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Can’t Make a Decision? 4 Things to Try

decisions_chalk_arrowsYou’ve just worked your third 12-hour day in a row, with no sign of the craziness winding down in the days ahead, when a client calls you with yet another problem that needed to be solved — yesterday.

In that moment, it may seem like your brain simply gives up while your client is still on the line, waiting for you to provide another one of the quick, brilliant solutions that she’s come to depend on you for.

This moment of mental paralysis, or the inability to make an effective decision in a brief moment, even if it’s normally easy for you, is what’s known as decision fatigue. Psychologists who’ve studied decision fatigue have found that it can cause anything from indecisiveness to impulse purchases (a yellow jumpsuit — really?).

Because humans have a finite reserve of mental energy on a given day, when it’s exhausted we either make poor decisions or avoid making them altogether. And in this day and age of long hours, overflowing inboxes, and packed calendars, it’s no wonder we’re depleting these mental reserves more quickly than we can replenish them for optimal decision-making.

Decision-Making: It’s a Marathon, Not a Sprint

It seems that the more decisions we’re forced to make — and often the more weight these decisions carry — the more we can deplete our ability to sustain good judgment calls.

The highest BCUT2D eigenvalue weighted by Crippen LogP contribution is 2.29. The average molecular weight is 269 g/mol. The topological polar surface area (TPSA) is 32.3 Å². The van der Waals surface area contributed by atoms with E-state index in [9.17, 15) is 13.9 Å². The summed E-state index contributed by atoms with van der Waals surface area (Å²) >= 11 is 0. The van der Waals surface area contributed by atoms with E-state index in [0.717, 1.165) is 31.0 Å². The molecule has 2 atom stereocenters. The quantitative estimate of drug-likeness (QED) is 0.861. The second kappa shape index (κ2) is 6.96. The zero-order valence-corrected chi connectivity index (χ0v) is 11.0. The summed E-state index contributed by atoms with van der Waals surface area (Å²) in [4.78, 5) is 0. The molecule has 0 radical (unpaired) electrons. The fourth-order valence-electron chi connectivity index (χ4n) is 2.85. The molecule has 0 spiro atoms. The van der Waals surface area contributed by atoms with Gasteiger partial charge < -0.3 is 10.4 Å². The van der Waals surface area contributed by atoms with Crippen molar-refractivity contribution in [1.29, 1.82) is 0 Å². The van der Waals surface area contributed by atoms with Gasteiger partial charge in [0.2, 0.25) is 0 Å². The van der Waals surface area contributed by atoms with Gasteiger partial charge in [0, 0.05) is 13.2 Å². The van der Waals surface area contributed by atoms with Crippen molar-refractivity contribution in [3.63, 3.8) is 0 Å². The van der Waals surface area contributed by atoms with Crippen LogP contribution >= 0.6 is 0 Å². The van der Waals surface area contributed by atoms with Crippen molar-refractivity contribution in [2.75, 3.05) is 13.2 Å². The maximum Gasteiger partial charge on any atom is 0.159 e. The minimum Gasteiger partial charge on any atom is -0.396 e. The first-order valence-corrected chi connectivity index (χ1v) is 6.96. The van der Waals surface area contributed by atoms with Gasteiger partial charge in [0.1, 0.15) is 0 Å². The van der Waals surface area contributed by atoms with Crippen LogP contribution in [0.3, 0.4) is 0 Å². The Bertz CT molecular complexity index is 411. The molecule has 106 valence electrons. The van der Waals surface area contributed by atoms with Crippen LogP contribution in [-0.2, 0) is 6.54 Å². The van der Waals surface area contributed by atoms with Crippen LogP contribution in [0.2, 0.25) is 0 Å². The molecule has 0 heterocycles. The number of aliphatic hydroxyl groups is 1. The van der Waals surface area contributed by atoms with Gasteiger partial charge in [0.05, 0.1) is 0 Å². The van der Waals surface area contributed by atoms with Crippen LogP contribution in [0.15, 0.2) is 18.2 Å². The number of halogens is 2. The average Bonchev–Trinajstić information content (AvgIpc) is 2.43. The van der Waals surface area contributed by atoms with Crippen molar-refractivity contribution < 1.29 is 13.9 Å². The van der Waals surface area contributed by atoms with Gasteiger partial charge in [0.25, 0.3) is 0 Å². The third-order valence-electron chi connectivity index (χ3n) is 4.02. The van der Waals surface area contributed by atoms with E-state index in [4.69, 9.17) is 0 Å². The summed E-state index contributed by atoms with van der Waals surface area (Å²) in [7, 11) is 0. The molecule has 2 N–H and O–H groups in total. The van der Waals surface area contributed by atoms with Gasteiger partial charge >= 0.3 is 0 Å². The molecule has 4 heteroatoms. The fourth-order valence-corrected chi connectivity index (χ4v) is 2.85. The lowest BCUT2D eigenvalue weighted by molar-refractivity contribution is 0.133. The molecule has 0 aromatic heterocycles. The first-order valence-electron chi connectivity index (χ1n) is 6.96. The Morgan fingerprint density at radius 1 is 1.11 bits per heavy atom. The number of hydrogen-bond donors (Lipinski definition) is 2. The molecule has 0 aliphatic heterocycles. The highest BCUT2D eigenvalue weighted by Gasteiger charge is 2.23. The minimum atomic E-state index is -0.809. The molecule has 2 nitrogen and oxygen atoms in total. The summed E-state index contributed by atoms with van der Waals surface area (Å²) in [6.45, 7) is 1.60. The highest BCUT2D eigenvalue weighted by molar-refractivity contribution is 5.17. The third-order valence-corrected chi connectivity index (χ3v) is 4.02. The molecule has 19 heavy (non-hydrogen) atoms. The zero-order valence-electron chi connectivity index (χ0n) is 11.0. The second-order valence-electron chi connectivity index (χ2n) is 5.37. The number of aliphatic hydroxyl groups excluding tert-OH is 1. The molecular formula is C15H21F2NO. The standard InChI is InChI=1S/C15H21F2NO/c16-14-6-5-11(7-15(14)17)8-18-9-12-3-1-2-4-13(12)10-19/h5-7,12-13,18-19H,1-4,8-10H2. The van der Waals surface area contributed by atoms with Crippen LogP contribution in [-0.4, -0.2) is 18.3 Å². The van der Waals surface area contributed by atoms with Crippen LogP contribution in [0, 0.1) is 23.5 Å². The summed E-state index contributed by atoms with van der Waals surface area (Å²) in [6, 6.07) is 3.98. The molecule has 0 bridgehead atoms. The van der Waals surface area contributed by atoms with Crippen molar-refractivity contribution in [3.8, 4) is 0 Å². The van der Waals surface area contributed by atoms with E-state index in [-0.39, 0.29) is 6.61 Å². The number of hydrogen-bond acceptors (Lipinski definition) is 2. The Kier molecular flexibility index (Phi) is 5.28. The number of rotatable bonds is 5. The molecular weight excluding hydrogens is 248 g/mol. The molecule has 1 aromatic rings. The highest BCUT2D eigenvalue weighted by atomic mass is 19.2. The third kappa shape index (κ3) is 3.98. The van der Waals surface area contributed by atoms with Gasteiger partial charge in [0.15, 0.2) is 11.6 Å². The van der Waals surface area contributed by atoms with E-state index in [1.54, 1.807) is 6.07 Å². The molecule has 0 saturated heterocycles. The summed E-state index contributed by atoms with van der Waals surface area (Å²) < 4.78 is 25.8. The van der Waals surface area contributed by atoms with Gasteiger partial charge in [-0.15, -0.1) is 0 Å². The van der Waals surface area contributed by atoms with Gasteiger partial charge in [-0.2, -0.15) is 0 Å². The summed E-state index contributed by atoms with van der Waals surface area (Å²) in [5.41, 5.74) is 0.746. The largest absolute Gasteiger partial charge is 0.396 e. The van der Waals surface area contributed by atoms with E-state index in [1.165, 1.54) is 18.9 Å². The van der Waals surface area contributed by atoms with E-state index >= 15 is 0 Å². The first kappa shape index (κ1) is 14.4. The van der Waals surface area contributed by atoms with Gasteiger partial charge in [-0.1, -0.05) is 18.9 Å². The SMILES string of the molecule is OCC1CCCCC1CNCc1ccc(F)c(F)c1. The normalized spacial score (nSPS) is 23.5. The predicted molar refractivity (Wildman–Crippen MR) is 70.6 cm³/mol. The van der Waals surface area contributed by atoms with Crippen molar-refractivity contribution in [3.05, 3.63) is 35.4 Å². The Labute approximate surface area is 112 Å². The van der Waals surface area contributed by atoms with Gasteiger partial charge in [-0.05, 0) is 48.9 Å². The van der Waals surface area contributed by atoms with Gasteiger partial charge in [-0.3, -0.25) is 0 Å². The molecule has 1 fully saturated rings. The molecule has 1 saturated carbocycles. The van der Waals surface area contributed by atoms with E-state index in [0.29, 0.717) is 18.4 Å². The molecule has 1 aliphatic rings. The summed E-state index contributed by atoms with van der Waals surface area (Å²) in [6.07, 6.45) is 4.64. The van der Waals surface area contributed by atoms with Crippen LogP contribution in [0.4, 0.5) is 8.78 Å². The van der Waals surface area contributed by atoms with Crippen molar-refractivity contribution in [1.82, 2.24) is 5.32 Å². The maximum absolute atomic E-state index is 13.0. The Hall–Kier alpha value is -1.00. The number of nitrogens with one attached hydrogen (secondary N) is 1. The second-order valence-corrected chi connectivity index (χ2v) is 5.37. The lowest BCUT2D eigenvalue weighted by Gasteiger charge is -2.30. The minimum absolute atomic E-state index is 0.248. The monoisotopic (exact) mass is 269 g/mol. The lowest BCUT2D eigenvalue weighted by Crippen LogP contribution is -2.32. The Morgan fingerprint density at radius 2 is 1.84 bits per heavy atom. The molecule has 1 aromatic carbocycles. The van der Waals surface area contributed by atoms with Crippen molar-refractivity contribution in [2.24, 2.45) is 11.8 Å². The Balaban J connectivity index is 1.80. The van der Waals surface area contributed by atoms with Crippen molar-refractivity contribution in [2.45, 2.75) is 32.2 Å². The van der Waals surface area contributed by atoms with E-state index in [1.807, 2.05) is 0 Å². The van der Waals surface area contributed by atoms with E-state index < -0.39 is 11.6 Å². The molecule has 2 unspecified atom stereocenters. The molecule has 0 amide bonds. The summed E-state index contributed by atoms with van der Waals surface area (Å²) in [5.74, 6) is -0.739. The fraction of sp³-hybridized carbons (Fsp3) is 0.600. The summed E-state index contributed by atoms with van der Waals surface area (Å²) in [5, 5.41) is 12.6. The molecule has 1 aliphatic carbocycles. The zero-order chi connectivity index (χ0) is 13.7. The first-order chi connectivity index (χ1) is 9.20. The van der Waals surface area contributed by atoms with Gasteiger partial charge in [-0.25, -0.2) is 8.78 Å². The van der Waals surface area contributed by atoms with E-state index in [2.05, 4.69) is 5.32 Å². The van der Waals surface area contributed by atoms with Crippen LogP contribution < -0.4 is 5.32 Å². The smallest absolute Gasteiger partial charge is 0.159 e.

Think about it: How many decisions have you made, big or small, in first few hours of any given day? It begins with deciding what to eat for breakfast, what clothes to wear, and what music to listen to on the way to work.

From there, decisions and their consequences grow in number and significance. Just think about the number of emails you receive and the decisions you need to make around how to respond, what to prioritize, whether to delegate to a colleague. Your inbox alone can be an overwhelming example of decision fatigue.

But, since none of these decisions is going anywhere, it’s important to learn how to avoid burnout and manage your mental energy effectively. To get started, try following a few tried-and-true decision-making guidelines.

First Things First

Each evening, anticipate what, if any, major decisions you’ll need to make the next day, such as approving a budget or selecting a vendor. Then, try to organize your day as much as possible so that you can make these decisions early on during the morning, before your reserves are depleted.

If an important request or question comes up in the late afternoon or evening when you already feel run ragged, flag it as a to-do for early the next day when your brain is refreshed and you’ve had some time to process it.

Replace Decisions with Commitments

It’s 6 p.m., and you promised yourself you’d go to the gym after work. But now you’re leaving the office late, your stomach is starting to rumble, and you opt for watching House of Cards on the couch instead of cardio.

Now imagine if you’d made a nonnegotiable contract with yourself to hit the gym every Monday, Wednesday, and Friday. By committing to and scheduling the gym, there’s no decision to make: Working out is already a part of your day that you’ve determined you’ll make happen.